India Inc on Monday suggested that Budget 2023-24 should raise capital expenditure, strictly adhere to fiscal consolidation road map, and provide disposable income in the hands of taxpayers at the lower end to boost demand, but pleaded the government not to impose any fresh tax burden on corporates, which could dampen the investors’ sentiment, two officials aware of the development said.

Finance minister Nirmala Sitharaman, who on Monday started stakeholders’ consultation before taking a view on the Union Budget for FY24, “patiently heard” industry captains and climate crisis experts in two separate sessions, they officials said, asking not to be named.

In its submission, the Confederation of Indian Industry (CII) requested Sitharaman to maintain tax certainty. “About six years back, we started an active advocacy where we requested the government to do away with all individual exemptions and concessions and bring down the overall rate of corporate taxation. And the government has done that and more and we thank you for the same. We continue to honour our commitment and have not asked for various incentives and concessions over the last few years. Going forward, to provide tax certainty to businesses, the corporate tax rates should be maintained at the current levels,” CII said in a statement, quoting its president Sanjiv Bajaj after his interaction with Sitharaman.

The government on September 20, 2019, slashed corporate tax rates for domestic manufacturers from 30% to 22% (effectively, 25.17% inclusive of surcharge and cess), while for new manufacturing companies, the rate was reduced from 25% to 15% (effectively, 17.01%), provided they do not claim any exemptions. The tax rates were brought down to make India a globally competitive destination, but response from India Inc was not as per the expectation because of global challenges such as the Covid-19 pandemic and the Ukraine war.

The Narendra Modi government is committed to having a stable and predictable tax regime with focus on simplification of regulations, the first official said. “Its commitment has been exhibited in the past when government did not impose any fresh tax on corporates, although it was widely speculated that businesses would be asked to pay some kind of Covid-tax or cess to fund huge stimulus packages announced since March, 2020,” the official said.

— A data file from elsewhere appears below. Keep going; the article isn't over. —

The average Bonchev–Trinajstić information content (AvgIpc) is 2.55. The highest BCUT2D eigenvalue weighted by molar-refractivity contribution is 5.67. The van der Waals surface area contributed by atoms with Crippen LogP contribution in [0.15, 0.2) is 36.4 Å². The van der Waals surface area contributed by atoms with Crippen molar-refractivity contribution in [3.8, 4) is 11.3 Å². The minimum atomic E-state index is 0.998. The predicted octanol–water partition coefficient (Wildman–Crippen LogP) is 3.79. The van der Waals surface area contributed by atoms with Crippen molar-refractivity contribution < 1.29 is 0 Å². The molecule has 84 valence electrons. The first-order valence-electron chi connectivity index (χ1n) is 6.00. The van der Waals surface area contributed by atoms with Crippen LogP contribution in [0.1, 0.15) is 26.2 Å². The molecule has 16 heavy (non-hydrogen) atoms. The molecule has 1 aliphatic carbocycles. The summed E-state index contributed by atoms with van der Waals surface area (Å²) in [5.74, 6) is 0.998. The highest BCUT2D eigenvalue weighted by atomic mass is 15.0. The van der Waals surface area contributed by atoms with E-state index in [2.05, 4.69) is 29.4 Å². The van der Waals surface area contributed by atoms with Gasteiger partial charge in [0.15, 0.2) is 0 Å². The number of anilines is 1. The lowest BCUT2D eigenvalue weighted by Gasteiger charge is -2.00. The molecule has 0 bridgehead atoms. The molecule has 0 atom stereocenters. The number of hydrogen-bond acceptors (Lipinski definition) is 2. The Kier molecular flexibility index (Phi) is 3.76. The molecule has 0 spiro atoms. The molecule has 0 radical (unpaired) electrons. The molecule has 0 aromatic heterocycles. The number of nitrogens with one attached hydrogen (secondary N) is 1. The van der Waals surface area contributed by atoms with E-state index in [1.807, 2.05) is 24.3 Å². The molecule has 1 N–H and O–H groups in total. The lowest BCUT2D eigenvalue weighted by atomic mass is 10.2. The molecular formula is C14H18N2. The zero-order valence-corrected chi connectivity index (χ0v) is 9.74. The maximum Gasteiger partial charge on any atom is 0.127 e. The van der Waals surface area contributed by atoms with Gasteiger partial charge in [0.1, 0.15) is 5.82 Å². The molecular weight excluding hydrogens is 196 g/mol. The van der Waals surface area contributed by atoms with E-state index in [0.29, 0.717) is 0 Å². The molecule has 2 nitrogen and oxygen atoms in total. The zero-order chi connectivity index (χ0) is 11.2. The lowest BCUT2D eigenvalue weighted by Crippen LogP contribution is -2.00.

“Despite unexpected headwinds such as Covid-19 pandemic and massive supply chain disruptions, mainly because of Ukraine war, the government adhered to its decision of reduced corporate tax rates as announced in 2019. But the Indian corporate sector is still shying away from investments. Instead, they want the government to boost economy through public expenditure and create demand through tax concessions,” the second official said.

In its submission to Sitharaman, the PHD Chamber of Commerce and Industry (PHDCCI) proposed a five-pronged strategy to revitalise the private investments — enhance consumption, increase capacity utilisation in the factories, create employment, enhance quality of social infrastructure and strengthen economic growth.

“To enhance the momentum in private investments, there is a need to percolate Ease of Doing Business at the factory level, rationalisation of cost of doing business, rationalisation of taxation, state of the art infrastructure, and enhanced incomes in the agriculture sector would go a long way to revitalise the private investments in the country,” PHDCCI president Saket Dalmia said.

Bajaj said the government must “broad base our domestic economy” by creating new sectors of growth and driving employment generation to boost domestic demand, inclusion, and growth. “While overall, the Indian economy has done well, it is not immune to the global context. Global uncertainties and the global growth slowdown have already started to impact our exports, after a stellar performance last fiscal,” he said.

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